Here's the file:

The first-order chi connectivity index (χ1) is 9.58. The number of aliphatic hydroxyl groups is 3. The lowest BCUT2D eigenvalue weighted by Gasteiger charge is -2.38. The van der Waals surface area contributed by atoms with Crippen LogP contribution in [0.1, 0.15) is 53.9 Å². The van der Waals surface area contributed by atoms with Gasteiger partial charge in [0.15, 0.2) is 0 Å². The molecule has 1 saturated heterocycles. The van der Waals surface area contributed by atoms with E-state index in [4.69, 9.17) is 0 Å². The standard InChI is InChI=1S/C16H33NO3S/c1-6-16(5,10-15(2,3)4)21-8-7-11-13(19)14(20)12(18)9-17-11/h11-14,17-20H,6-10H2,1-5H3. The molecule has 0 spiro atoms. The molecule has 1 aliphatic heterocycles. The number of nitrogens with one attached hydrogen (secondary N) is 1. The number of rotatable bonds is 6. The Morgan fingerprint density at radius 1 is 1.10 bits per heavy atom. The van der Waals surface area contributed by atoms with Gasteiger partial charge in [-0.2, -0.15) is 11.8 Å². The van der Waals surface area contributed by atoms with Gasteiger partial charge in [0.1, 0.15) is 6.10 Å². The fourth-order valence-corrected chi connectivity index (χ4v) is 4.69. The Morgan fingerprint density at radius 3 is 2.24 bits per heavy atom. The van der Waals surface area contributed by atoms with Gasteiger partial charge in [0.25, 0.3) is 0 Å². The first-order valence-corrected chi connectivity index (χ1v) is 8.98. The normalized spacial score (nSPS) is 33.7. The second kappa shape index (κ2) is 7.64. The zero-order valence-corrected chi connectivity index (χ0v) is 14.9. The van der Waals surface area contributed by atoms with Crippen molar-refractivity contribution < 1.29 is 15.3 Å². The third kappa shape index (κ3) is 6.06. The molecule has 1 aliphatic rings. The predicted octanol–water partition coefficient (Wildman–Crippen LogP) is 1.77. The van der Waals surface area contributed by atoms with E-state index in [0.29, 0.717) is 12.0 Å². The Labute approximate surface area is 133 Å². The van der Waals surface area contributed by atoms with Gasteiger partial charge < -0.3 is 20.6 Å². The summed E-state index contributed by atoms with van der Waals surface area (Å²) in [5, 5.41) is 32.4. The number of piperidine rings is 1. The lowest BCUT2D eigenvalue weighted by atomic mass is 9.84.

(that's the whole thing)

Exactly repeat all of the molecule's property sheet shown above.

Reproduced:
The first-order chi connectivity index (χ1) is 9.58. The number of aliphatic hydroxyl groups is 3. The lowest BCUT2D eigenvalue weighted by Gasteiger charge is -2.38. The van der Waals surface area contributed by atoms with Crippen LogP contribution in [0.1, 0.15) is 53.9 Å². The van der Waals surface area contributed by atoms with Gasteiger partial charge in [0.15, 0.2) is 0 Å². The molecule has 1 saturated heterocycles. The van der Waals surface area contributed by atoms with E-state index in [4.69, 9.17) is 0 Å². The standard InChI is InChI=1S/C16H33NO3S/c1-6-16(5,10-15(2,3)4)21-8-7-11-13(19)14(20)12(18)9-17-11/h11-14,17-20H,6-10H2,1-5H3. The molecule has 0 spiro atoms. The molecule has 1 aliphatic heterocycles. The number of nitrogens with one attached hydrogen (secondary N) is 1. The number of rotatable bonds is 6. The Morgan fingerprint density at radius 1 is 1.10 bits per heavy atom. The van der Waals surface area contributed by atoms with Gasteiger partial charge in [-0.2, -0.15) is 11.8 Å². The van der Waals surface area contributed by atoms with Gasteiger partial charge in [0.1, 0.15) is 6.10 Å². The fourth-order valence-corrected chi connectivity index (χ4v) is 4.69. The Morgan fingerprint density at radius 3 is 2.24 bits per heavy atom. The van der Waals surface area contributed by atoms with Gasteiger partial charge in [0.25, 0.3) is 0 Å². The first-order valence-corrected chi connectivity index (χ1v) is 8.98. The normalized spacial score (nSPS) is 33.7. The second kappa shape index (κ2) is 7.64. The zero-order valence-corrected chi connectivity index (χ0v) is 14.9. The van der Waals surface area contributed by atoms with Crippen molar-refractivity contribution < 1.29 is 15.3 Å². The third kappa shape index (κ3) is 6.06. The molecule has 1 aliphatic rings. The predicted octanol–water partition coefficient (Wildman–Crippen LogP) is 1.77. The van der Waals surface area contributed by atoms with E-state index in [0.29, 0.717) is 12.0 Å². The Labute approximate surface area is 133 Å². The van der Waals surface area contributed by atoms with Gasteiger partial charge < -0.3 is 20.6 Å². The summed E-state index contributed by atoms with van der Waals surface area (Å²) in [5, 5.41) is 32.4. The number of piperidine rings is 1. The lowest BCUT2D eigenvalue weighted by atomic mass is 9.84.